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The Lease / Option Strategy

Lease/Option 101

by Attorney William Bronchick

The lease/option strategy is a great way to leverage your real estate investments because it requires very little cash. The lease/option is more of a financing alternative than a financing strategy because you don’t own the property.

The basic lease/option strategy involves two legal documents, a lease agreement and an option. A lease gives you the right to possess the property, or, as an investor, to have someone else occupy it. If you can obtain a lease on a property at below market rent, you can profit by subleasing it at market rent.

An option is the right to buy a property. It is a unilateral (“one–way”) agreement wherein the seller obligates himself to sell you the property, but you are not obligated to buy. By obtaining the right to buy, you control the property. You can market the property and sell it for a profit. The longer you can control the property in an appreciating market, the more value you create for yourself. By combining a lease and an option, you create a lease/option.

Financing Alternative

The two primary objectives of the real estate investor are cash flow and appreciation. You don’t need to own a property to make cash flow or benefit from appreciation. A lease entitles you to possession, which allows you to make cash flow. An option gives you the right to buy at a set price, which allows you to benefit from future appreciation.

Lease – The Right to Possession

Under a lease agreement, the lessor (landlord) gives the lessee (tenant) the right to possess and enjoy the property, which is one of the most important benefits of real estate ownership. The lessee is usually not responsible for property taxes and major repairs. Once you have the right to obtain possession of property, you can profit by subletting or assigning your right to possession.


A sublease is a lease by a tenant to another person (subtenant) of a part of the premises held by the tenant under a lease. The sublease can be for part of the premises or part of the time period. For example, if the tenant has a three–year lease agreement with the landlord, he can sublease the rental unit for two years, or sublease part of the unit for three years.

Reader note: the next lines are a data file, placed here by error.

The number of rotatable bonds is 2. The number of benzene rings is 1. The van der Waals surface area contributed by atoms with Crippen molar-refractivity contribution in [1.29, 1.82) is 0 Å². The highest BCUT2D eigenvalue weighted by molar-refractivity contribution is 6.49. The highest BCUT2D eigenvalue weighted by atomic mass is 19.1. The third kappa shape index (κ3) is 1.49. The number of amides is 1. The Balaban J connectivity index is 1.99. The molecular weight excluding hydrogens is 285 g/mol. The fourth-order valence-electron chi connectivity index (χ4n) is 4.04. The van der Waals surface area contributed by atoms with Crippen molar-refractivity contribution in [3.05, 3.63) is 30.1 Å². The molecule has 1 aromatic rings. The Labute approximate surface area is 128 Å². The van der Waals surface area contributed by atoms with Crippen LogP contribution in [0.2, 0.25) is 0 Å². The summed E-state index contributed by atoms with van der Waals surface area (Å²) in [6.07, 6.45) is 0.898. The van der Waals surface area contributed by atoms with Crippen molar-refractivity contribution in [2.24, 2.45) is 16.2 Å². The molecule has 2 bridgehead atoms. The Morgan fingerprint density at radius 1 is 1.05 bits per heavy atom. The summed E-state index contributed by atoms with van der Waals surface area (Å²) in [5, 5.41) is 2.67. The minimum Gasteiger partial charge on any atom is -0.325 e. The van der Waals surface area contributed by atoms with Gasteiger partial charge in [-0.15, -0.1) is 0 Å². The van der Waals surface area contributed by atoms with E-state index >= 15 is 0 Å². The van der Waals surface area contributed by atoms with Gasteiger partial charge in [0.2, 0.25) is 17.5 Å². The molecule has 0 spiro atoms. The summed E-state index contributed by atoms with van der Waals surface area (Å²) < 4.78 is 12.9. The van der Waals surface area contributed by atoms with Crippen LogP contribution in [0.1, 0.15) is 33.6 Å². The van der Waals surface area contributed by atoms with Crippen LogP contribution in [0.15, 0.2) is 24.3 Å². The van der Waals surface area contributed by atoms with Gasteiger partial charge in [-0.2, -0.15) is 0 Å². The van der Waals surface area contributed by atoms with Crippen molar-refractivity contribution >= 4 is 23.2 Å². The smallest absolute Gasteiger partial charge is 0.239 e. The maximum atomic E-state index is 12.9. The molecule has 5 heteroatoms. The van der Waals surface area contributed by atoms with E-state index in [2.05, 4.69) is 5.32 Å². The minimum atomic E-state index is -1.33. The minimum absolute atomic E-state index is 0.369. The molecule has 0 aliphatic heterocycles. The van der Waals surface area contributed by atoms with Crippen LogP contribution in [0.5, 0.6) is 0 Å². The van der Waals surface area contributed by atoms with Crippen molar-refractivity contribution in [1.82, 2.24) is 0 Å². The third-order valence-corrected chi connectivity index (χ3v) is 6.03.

An assignment is a transfer to another of the whole of any property or any estate or right therein. As with a sublease, the master tenant is not relieved from liability for obligations under the lease. However, the assignee of a lease is in contract with the landlord, and thus the landlord can collect from the assignee or the master tenant for nonpayment of rent.

Assignment and subletting are always permissible without an express provision in the lease forbidding the tenant from doing so. As a tenant/investor, it is imperative that there are no anti–assignment or anti–subletting clauses in your lease with the owner of the property.

More on Options – The “Right” to Buy

A real estate sales contract is a bilateral or two–way agreement. The seller agrees to sell, and the purchaser agrees to buy. Compare this agreement with an option; an option is a unilateral in which the seller is obligated to sell, but the purchaser is not obligated to buy. On the other hand, if the purchaser on a bilateral contract refuses to buy, he can be held liable for damages.